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Aug 10, 2021

COVID-19 & EYE CARE IN CANADA

The COVID-19 pandemic has affected every aspect of our lives, including the provision of eye care in Canada. The impact on Canadians’ eye health is outlined in a new report released by Fighting Blindness Canada in partnership with the Canadian Council of the Blind and organizations representing Optometrists and Ophthalmologists.

The report showed that there was a delay or cancellation of many eye care appointments, treatments, and almost 150,000 surgeries which led to an estimated 1,437 people losing vision in 2020.

This vision loss caused by a delay in diagnosis and treatment is estimated to increase costs of eye care by an additional $39.1 million every year.

In addition, other Canadians are likely to face ongoing impacts on their eye health, quality of life, and finances due to the backlog of services such as cataract surgery.

Longer eye surgery wait times will have an estimated $1.3 billion impact over the next three years, including $253.3 million in health care costs and over $1 billion in lost quality of life.

COVID-19 continues to challenge the Canadian healthcare system. The full extent of reduced eye care continues to be investigated and data collected to assess the longer-term impacts of the pandemic on the eye health of Canadians.

Report Findings

  • Decreased utilization of ophthalmic services reduced the cost of vision care and loss to the healthcare system by $720 million in 2020. However, there are likely to be ongoing impacts between 2021 and 2023, and beyond, for major eye conditions including cataract, glaucoma, age-related macular degeneration, and diabetic retinopathy.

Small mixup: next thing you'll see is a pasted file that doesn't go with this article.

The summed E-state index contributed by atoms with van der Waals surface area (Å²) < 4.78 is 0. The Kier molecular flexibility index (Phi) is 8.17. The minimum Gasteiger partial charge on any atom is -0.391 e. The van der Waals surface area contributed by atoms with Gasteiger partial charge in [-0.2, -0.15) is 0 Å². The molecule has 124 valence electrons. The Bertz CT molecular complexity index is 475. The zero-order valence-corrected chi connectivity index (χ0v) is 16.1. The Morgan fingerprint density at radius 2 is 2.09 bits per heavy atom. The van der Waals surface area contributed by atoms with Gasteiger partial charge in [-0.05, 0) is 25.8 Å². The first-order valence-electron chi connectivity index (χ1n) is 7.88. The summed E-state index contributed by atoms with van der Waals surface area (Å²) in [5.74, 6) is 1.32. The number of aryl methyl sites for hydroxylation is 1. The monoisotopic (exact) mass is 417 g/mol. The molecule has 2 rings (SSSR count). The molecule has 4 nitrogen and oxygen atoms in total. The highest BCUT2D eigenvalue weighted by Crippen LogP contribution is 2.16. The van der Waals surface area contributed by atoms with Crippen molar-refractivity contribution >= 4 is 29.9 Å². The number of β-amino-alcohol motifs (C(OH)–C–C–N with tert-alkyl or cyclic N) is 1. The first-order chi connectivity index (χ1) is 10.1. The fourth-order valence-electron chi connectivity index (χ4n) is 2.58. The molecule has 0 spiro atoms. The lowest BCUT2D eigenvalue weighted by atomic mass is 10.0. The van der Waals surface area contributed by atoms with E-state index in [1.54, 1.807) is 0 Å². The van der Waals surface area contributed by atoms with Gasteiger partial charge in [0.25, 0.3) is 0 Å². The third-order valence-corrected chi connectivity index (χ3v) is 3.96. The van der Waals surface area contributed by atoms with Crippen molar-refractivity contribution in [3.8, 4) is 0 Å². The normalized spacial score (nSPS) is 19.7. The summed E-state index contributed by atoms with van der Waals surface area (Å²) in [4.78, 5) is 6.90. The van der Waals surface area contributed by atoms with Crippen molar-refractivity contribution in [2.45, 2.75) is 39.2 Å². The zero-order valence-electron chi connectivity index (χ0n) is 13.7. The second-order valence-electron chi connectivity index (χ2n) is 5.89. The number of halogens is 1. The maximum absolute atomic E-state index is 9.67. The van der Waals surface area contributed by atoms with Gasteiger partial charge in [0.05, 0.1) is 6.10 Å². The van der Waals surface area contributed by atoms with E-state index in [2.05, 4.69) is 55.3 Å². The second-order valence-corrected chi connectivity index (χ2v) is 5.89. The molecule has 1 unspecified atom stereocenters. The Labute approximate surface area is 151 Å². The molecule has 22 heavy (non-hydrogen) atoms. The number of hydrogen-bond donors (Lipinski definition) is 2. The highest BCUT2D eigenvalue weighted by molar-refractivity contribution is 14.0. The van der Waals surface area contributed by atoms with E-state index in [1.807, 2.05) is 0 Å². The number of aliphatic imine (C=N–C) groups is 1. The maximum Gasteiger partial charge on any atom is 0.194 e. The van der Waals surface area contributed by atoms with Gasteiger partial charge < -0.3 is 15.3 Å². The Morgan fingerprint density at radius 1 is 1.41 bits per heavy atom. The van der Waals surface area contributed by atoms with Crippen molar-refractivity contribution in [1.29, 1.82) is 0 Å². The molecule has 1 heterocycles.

• 36% reduction in ophthalmic same-day procedures in 2020. There was a 36% reduction in ophthalmic same day procedures over a nine month period in 2020 compared to the same period in 2019, leading to an estimated 143,071 fewer services provided in 2020.
  • An estimated 1,437 people lost vision due to delayed eye examinations and delayed treatment (injections or surgeries) in 2020. Given the average annual cost of a case of vision loss is $27,250, delayed examinations and treatment means that the incremental costs from vision loss may be $39.1 million higher each year compared to pre-pandemic.
  • The backlog of services is likely to impose significant costs for individuals with sight threatening eye disease. In part, these costs occur due to increased risk of falls and reduced quality of life while waiting and the need for more complex surgeries with potentially worse vision outcomes.

Learn more about the report at StopVisionLoss.ca


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